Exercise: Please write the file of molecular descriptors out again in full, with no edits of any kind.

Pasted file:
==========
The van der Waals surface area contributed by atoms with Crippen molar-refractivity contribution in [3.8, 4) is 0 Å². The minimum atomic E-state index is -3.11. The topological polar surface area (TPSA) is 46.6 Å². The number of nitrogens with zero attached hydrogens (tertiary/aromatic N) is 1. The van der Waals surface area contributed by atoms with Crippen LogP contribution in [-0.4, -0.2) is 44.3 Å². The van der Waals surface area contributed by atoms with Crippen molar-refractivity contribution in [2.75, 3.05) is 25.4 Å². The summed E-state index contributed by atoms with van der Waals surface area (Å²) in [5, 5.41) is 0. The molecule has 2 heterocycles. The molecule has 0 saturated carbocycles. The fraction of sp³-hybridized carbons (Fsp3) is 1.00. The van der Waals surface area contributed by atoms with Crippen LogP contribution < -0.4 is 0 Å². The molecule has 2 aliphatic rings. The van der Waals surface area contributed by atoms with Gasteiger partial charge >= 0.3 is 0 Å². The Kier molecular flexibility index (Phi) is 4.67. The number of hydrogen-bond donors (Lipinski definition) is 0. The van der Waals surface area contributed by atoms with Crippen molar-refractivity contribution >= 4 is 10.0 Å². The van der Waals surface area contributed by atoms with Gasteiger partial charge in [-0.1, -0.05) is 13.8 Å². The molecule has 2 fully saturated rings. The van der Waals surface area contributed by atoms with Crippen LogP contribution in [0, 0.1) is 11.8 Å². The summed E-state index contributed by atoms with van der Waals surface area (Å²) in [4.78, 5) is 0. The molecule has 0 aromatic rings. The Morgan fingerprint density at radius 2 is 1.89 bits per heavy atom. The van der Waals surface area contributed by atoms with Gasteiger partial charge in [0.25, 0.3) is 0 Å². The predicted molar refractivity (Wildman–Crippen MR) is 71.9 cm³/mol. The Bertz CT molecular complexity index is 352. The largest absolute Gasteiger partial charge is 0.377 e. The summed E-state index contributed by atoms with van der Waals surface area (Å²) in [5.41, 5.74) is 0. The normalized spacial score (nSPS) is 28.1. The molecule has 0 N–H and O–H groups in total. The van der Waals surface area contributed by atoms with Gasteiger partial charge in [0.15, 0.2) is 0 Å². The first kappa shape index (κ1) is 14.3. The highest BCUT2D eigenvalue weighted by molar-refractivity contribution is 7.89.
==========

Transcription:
The van der Waals surface area contributed by atoms with Crippen molar-refractivity contribution in [3.8, 4) is 0 Å². The minimum atomic E-state index is -3.11. The topological polar surface area (TPSA) is 46.6 Å². The number of nitrogens with zero attached hydrogens (tertiary/aromatic N) is 1. The van der Waals surface area contributed by atoms with Crippen LogP contribution in [-0.4, -0.2) is 44.3 Å². The van der Waals surface area contributed by atoms with Crippen molar-refractivity contribution in [2.75, 3.05) is 25.4 Å². The summed E-state index contributed by atoms with van der Waals surface area (Å²) in [5, 5.41) is 0. The molecule has 2 heterocycles. The molecule has 0 saturated carbocycles. The fraction of sp³-hybridized carbons (Fsp3) is 1.00. The van der Waals surface area contributed by atoms with Crippen LogP contribution < -0.4 is 0 Å². The molecule has 2 aliphatic rings. The van der Waals surface area contributed by atoms with Gasteiger partial charge >= 0.3 is 0 Å². The Kier molecular flexibility index (Phi) is 4.67. The number of hydrogen-bond donors (Lipinski definition) is 0. The van der Waals surface area contributed by atoms with Crippen molar-refractivity contribution >= 4 is 10.0 Å². The van der Waals surface area contributed by atoms with Gasteiger partial charge in [-0.1, -0.05) is 13.8 Å². The molecule has 2 fully saturated rings. The van der Waals surface area contributed by atoms with Crippen LogP contribution in [0, 0.1) is 11.8 Å². The summed E-state index contributed by atoms with van der Waals surface area (Å²) in [4.78, 5) is 0. The molecule has 0 aromatic rings. The Morgan fingerprint density at radius 2 is 1.89 bits per heavy atom. The van der Waals surface area contributed by atoms with Gasteiger partial charge in [0.25, 0.3) is 0 Å². The predicted molar refractivity (Wildman–Crippen MR) is 71.9 cm³/mol. The Bertz CT molecular complexity index is 352. The largest absolute Gasteiger partial charge is 0.377 e. The summed E-state index contributed by atoms with van der Waals surface area (Å²) in [5.41, 5.74) is 0. The normalized spacial score (nSPS) is 28.1. The molecule has 0 N–H and O–H groups in total. The van der Waals surface area contributed by atoms with Gasteiger partial charge in [0.15, 0.2) is 0 Å². The first kappa shape index (κ1) is 14.3. The highest BCUT2D eigenvalue weighted by molar-refractivity contribution is 7.89.